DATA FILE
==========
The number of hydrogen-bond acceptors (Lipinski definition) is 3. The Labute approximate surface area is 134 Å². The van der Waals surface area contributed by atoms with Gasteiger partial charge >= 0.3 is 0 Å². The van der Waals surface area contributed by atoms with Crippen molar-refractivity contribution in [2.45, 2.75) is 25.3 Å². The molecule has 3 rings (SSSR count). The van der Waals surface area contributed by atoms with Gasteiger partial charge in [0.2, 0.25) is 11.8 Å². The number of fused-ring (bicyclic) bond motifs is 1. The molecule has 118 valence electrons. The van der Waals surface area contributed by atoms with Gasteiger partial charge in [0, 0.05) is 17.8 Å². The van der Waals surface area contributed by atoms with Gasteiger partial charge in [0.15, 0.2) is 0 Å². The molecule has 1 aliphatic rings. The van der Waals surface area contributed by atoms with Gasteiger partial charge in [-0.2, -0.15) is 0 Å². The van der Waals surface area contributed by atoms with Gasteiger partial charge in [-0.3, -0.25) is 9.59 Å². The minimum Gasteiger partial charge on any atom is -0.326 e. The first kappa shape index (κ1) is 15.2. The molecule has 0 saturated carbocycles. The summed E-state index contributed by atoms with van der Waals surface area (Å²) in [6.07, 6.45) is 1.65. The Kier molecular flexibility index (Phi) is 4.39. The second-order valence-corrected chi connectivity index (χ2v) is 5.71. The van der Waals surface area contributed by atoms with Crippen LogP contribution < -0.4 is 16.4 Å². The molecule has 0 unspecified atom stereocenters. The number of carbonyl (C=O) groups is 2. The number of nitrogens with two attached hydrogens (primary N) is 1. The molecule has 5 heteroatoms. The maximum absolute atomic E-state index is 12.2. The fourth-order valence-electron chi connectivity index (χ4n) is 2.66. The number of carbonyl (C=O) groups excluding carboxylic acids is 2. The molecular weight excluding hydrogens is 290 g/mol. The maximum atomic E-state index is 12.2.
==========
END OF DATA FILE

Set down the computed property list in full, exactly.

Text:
The number of hydrogen-bond acceptors (Lipinski definition) is 3. The Labute approximate surface area is 134 Å². The van der Waals surface area contributed by atoms with Gasteiger partial charge >= 0.3 is 0 Å². The van der Waals surface area contributed by atoms with Crippen molar-refractivity contribution in [2.45, 2.75) is 25.3 Å². The molecule has 3 rings (SSSR count). The van der Waals surface area contributed by atoms with Gasteiger partial charge in [0.2, 0.25) is 11.8 Å². The number of fused-ring (bicyclic) bond motifs is 1. The molecule has 118 valence electrons. The van der Waals surface area contributed by atoms with Gasteiger partial charge in [0, 0.05) is 17.8 Å². The van der Waals surface area contributed by atoms with Gasteiger partial charge in [0.15, 0.2) is 0 Å². The molecule has 1 aliphatic rings. The van der Waals surface area contributed by atoms with Gasteiger partial charge in [-0.2, -0.15) is 0 Å². The van der Waals surface area contributed by atoms with Gasteiger partial charge in [-0.3, -0.25) is 9.59 Å². The minimum Gasteiger partial charge on any atom is -0.326 e. The first kappa shape index (κ1) is 15.2. The molecule has 0 saturated carbocycles. The summed E-state index contributed by atoms with van der Waals surface area (Å²) in [6.07, 6.45) is 1.65. The Kier molecular flexibility index (Phi) is 4.39. The second-order valence-corrected chi connectivity index (χ2v) is 5.71. The van der Waals surface area contributed by atoms with Crippen LogP contribution < -0.4 is 16.4 Å². The molecule has 0 unspecified atom stereocenters. The number of carbonyl (C=O) groups is 2. The number of nitrogens with two attached hydrogens (primary N) is 1. The molecule has 5 heteroatoms. The maximum absolute atomic E-state index is 12.2. The fourth-order valence-electron chi connectivity index (χ4n) is 2.66. The number of carbonyl (C=O) groups excluding carboxylic acids is 2. The molecular weight excluding hydrogens is 290 g/mol. The maximum atomic E-state index is 12.2.